4 Common Types of IRS Controlled Foreign Corporations: We have summarized 4 Common types of IRS Controlled Foreign Corporations. In tax, One of the best methods for understanding how a Controlled Foreign Corporation works, is with examples. A Controlled Foreign Corporation (CFC) IRC section 952 is when a foreign corporation is owned more than 50% by U.S. shareholders, who each own at least 10%. When it comes to CFC, attribution and constructive ownership rules apply. Therefore, we wanted to provide you with a few examples of common Controlled Foreign Corporations, along with a basic introduction to how attribution and constructive ownership works.
4 Common Types of IRS Controlled Foreign Corporations
While Controlled Foreign Corporations come in many shapes and sizes, there a few common types, we work with at Golding & Golding.
A Sociedad Anonima, in which the U.S. Person usually owns 90% of the Foreign Corporation, with a local resident owning 10%.
Common example: Nicole is a U.S. person. She decides to invest in rental properties in Belize. She owns a Sociedad Anonima, which owns 4 rental properties. She is the primary owner of the corporation, with a local resident and accountant owning 10%.
This is a CFC, because a U.S. person owns more than 50% and has at least 10% ownership
Hong Kong Limited
A Hong Kong Ltd. is a common business structure on Hong Kong, China and Taiwan. It may also coincide with the ownership of a BVI Company.
Common example: Michelle is a software designer with clients abroad. She owns 5 small companies across the globe in order to maintain local currency and collect fees for her work outside of the U.S.
This is a CFC, because A U.S. person owns more than 50% and has at least 10% ownership
Australian PTY Limited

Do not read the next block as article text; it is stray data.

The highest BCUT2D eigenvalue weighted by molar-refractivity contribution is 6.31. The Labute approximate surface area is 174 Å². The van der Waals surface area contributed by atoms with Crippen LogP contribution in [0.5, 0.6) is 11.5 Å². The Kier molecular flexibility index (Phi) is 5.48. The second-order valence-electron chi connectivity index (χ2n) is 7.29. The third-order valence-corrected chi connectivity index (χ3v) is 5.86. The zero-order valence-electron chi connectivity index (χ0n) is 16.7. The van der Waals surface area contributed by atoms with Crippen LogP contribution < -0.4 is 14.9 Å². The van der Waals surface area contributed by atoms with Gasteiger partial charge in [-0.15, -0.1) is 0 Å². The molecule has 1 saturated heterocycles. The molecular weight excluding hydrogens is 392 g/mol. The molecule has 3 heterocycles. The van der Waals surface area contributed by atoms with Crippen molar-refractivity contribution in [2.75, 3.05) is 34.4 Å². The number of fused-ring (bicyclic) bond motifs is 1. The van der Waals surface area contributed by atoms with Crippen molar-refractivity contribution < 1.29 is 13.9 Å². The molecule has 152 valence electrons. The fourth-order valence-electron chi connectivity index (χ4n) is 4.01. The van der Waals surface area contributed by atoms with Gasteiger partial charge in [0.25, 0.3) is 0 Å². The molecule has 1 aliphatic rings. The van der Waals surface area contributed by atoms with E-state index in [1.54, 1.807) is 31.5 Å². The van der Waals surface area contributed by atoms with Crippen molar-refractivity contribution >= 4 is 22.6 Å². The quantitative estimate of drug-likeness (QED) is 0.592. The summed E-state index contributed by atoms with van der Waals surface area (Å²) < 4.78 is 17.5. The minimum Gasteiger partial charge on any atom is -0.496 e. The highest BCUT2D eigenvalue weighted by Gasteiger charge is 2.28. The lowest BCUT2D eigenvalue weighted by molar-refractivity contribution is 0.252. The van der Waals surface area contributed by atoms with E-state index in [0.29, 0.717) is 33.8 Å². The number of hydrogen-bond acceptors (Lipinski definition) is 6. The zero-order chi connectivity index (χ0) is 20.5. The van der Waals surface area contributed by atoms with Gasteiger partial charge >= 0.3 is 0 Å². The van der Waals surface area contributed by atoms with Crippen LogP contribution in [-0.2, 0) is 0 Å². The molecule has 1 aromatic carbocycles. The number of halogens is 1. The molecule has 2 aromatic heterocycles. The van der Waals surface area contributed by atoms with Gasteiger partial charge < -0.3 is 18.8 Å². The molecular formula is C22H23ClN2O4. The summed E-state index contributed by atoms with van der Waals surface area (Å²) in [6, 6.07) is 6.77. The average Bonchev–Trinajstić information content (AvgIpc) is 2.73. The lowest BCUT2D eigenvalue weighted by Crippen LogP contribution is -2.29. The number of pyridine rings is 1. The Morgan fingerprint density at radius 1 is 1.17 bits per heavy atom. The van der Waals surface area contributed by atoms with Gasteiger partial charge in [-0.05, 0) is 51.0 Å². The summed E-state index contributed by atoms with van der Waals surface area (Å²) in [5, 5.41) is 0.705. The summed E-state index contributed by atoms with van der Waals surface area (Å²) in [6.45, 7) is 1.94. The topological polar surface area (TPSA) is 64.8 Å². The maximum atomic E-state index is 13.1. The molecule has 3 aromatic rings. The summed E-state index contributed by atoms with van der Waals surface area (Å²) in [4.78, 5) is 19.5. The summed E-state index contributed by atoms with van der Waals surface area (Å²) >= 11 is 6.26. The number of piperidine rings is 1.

An Australia PTY Ltd. is a common business structure on Australia.
Common example: Scott is an Australian citizen who resides in Australia. Recently he learned he is being transferred to the U.S. for his employer on an L-1 visa. Prior to relocating to the U.S (and now meeting the Substantial Presence Test), he owns a majority share interest with his wife (who also meets the Substantial Presence Test) in various real estate investment companies in Australia.
This is a CFC, because A U.S. person owns more than 50% and has at least 10% ownership. (Attribution rules apply)
A BVI company is a common business structure used throughout the globe. it has become less common ever since the introduction of transparency rules and registration requirements, but it is still common.
Example: Nigel is a legal permanent residence who owns a BVI, held in a Hong Kong Ltd. He owns the majority share in the BVIm which owns various investments across the globe.
This is a CFC, because A U.S. person (which includes “Green Card Holders”) owns more than 50% and has at least 10% ownership. (Attribution rules apply)
CFC Attribution (26 U.S.C. Section 958)
Attribution is the idea that one person considered to constructively own stock that another person owns only due to the relationship between the two individuals. The main purpose of attribution is to avoid artificially low tax reductions strategies by making sales or transfers between “related” parties. More information can be found in Internal Revenue Code section 958. As provided by the IRS :
Constructive ownership rules apply for determining whether the U.S. person is a U.S. Shareholder and whether a foreign corporation is a CFC, but are not considered in determining the amount of a U.S. Shareholder’s Subpart F inclusion.
– A corporation, partnership, trust or estate that owns more than 50% of the voting stock of a corporation is considered to own 100% of the voting stock of that corporation.
– Stock owned by a non-resident alien individual is not treated as owned by a U.S. person.
– More than one family member can be attributed the same stock. For example, stock owned by a child can be attributed to both a parent and a grandparent.
Further Resources on CFCs
We have additional detailed information on Controlled Foreign Corporations for your reference.
Sean holds a Master's in Tax Law from one of the top Tax LL.M. programs in the country at the University of Denver. He has also earned the prestigious IRS Enrolled Agent credential. Mr. Golding's articles have been referenced in such publications as the Washington Post, Forbes, Nolo, and various Law Journals nationwide.